State to pay for bariatric surgeries

Dr. T. Karl Byrne operates on a patient during a 2007 gastric bypass surgery at MUSC. Byrne says stomach-shrinking procedures are proved to be cost-effective investments.

COLUMBIA -- South Carolina lawmakers chose paying for weight-loss surgery for obese state workers at $24,000 a pop over putting teachers in the classroom, one state senator said Thursday.

Sen. Greg Ryberg, R-Aiken, said special interest groups won a victory over taxpayers when the Legislature decided to put $2.4 million toward gastric bypass and Lap-Band surgery for 100 of the state's heaviest employees, under a state health plan pilot program that begins Jan. 1.

"I think that with folks being furloughed or losing their jobs that it's the wrong message to send," state Rep. Mike Sottile, R-Isle of Palms, said.

But Senate President Pro Tem Glenn McConnell, R-Charleston, said obese state workers are destined for massive health problems, and finding ways to cut health costs is a good idea.

"If it will save us money and save their lives," he said, "then together it's a good investment."

Meanwhile, T. Karl Byrne, a surgeon at the Medical University of South Carolina, said gastric bypass and adjustable gastric band surgery, among other stomach-shrinking procedures, already have been proved to be cost-effective investments. North Carolina, Georgia and Virginia are among the majority of Southeastern states that cover the procedure for state workers, he said. Medicaid and Medicare also cover it, Byrne said.

"We do not need 100 patients in a pilot program in this state," Byrne said. "We already know what the results are."

Byrne said the initial cost of the surgery is high, but the cost savings over time are tremendous. Most of the time, obese people after significant weight loss no longer need treatment for high blood pressure, diabetes, sleep apnea and a host of other health issues, he said. So, with an up-front investment, the state can save cash over time by avoiding the cost of prescription drugs and associated treatment for obese individuals on the payroll, Byrne said.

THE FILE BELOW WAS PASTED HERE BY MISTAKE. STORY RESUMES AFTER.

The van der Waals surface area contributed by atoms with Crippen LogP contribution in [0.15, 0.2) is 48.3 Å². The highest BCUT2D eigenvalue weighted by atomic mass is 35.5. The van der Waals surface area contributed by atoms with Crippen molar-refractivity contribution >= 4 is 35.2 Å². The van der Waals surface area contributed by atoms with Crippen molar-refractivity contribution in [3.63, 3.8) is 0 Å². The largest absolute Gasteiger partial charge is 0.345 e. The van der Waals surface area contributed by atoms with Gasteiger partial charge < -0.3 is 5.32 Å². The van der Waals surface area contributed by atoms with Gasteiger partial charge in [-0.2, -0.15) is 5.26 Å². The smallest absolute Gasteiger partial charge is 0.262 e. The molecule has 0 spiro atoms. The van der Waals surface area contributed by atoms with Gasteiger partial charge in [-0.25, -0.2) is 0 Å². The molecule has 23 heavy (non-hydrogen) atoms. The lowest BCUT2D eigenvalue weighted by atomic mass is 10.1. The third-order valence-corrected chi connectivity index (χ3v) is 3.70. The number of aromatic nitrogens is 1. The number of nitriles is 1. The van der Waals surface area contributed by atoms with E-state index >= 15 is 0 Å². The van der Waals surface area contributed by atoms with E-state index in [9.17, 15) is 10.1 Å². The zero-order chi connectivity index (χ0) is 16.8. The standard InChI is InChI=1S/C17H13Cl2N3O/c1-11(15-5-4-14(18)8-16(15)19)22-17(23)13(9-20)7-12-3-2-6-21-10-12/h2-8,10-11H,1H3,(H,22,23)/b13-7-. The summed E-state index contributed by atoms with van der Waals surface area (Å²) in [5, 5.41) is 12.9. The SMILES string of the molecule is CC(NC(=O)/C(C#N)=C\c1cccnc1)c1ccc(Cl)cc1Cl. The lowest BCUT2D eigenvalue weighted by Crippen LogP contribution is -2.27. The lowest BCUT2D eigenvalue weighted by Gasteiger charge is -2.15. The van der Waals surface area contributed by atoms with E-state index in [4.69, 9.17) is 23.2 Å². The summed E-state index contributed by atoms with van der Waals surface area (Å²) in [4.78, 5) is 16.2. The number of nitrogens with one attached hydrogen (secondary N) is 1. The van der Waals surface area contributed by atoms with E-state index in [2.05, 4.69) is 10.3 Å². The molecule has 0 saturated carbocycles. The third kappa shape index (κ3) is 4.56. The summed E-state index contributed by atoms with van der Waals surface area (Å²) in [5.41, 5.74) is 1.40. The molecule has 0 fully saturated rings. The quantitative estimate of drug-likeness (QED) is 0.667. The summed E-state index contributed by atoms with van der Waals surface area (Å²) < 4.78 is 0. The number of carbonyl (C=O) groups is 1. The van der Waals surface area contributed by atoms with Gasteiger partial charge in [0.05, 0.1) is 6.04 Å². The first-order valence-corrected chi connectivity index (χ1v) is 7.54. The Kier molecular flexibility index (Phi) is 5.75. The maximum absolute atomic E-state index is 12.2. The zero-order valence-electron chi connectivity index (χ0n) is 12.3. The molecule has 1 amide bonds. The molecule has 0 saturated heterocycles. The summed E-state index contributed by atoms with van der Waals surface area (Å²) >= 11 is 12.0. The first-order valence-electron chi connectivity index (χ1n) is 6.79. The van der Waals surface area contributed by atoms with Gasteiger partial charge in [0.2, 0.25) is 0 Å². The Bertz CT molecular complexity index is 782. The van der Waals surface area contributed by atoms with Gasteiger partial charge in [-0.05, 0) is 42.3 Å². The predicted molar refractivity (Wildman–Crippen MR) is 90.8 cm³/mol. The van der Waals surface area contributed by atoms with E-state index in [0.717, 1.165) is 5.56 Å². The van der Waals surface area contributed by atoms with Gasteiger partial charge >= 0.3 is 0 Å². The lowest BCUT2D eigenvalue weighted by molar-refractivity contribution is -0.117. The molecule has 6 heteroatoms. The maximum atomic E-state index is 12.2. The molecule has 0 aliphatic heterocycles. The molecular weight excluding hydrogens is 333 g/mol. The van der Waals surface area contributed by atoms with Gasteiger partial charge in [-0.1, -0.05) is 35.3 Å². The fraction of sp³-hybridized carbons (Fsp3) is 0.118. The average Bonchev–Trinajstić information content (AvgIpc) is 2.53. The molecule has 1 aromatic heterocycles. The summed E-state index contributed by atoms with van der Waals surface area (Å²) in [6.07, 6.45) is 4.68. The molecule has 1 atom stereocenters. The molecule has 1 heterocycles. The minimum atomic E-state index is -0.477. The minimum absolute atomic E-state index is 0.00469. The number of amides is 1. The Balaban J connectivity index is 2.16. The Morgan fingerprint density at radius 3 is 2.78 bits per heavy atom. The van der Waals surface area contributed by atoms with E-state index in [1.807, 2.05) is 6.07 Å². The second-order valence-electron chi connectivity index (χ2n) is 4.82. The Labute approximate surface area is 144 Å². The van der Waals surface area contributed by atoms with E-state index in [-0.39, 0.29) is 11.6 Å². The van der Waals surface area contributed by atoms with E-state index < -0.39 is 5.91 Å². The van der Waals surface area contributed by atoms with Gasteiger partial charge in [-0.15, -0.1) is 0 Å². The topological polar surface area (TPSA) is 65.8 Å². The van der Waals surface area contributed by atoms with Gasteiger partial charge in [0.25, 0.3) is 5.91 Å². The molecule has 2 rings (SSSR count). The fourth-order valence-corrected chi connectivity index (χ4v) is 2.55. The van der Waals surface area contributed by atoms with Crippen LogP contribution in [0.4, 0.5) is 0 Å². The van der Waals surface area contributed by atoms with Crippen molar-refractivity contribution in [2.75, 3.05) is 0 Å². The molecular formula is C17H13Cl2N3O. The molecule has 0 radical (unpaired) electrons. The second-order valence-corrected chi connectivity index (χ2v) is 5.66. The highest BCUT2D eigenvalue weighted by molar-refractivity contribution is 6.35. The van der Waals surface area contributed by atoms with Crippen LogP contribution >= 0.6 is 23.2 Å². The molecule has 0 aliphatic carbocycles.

Byrne said he is worried that the state's pilot program will be shortsighted by looking only at one budget year to the next instead of factoring in long-term savings. Bariatric surgeons such as Byrne have access to a national database with thousands of cases documenting the success and risks of the procedures, he said. The database provides proof that the procedure is a sound investment for the state, Byrne said.

"You're going to save a boatload of money," he said.

Only 17 slots are open for state workers in the tri-country area, Byrne said. The state health plan -- including educators and retirees -- covers about 394,000 people. About 60,000 live in Berkeley, Charleston and Dorchester counties.

The state Budget and Control Board gave its stamp of approval on the pilot program Thursday.

The state covered bariatric surgery for state workers from 2001 to 2004, but the procedures were deemed too risky and not cost-effective.

Access to the pilot program will be divided among the state's regions and provided on a first-come, first-served basis. The state does not track how many employees are overweight or obese, nor would those individuals be targeted for the surgery.

The state health plan will monitor the 100 patients for 18 months to see if the pilot program is cost-effective.

South Carolina's population is among the worst nationally when it comes to weight problems. Nearly 63 percent of adults are overweight or obese, which is higher than the national rate of 60.8 percent, according to the Kaiser Family Foundation. South Carolina's children are also heavier than many kids elsewhere. Nearly 34 percent of children in the state are overweight or obese, compared with 31.6 percent nationally.

The House and the Senate had little, if any, floor debate on the pilot program, according to legislators. The program also did not receive an up or down vote because it is authorized as a provision tucked into the $5 billion budget.

Ryberg said he voiced his opposition in the Senate Finance Committee, which removed funding for the pilot program. It was inserted back into the budget during hurried end-of-session conference negotiations.

Ryberg was on the losing end of another fight. He proposed charging obese state employees a $25 monthly surcharge on their insurance premiums. State workers who smoke started paying an extra $25 a month for insurance this year.

Reach Yvonne Wenger at or 803-926-7855.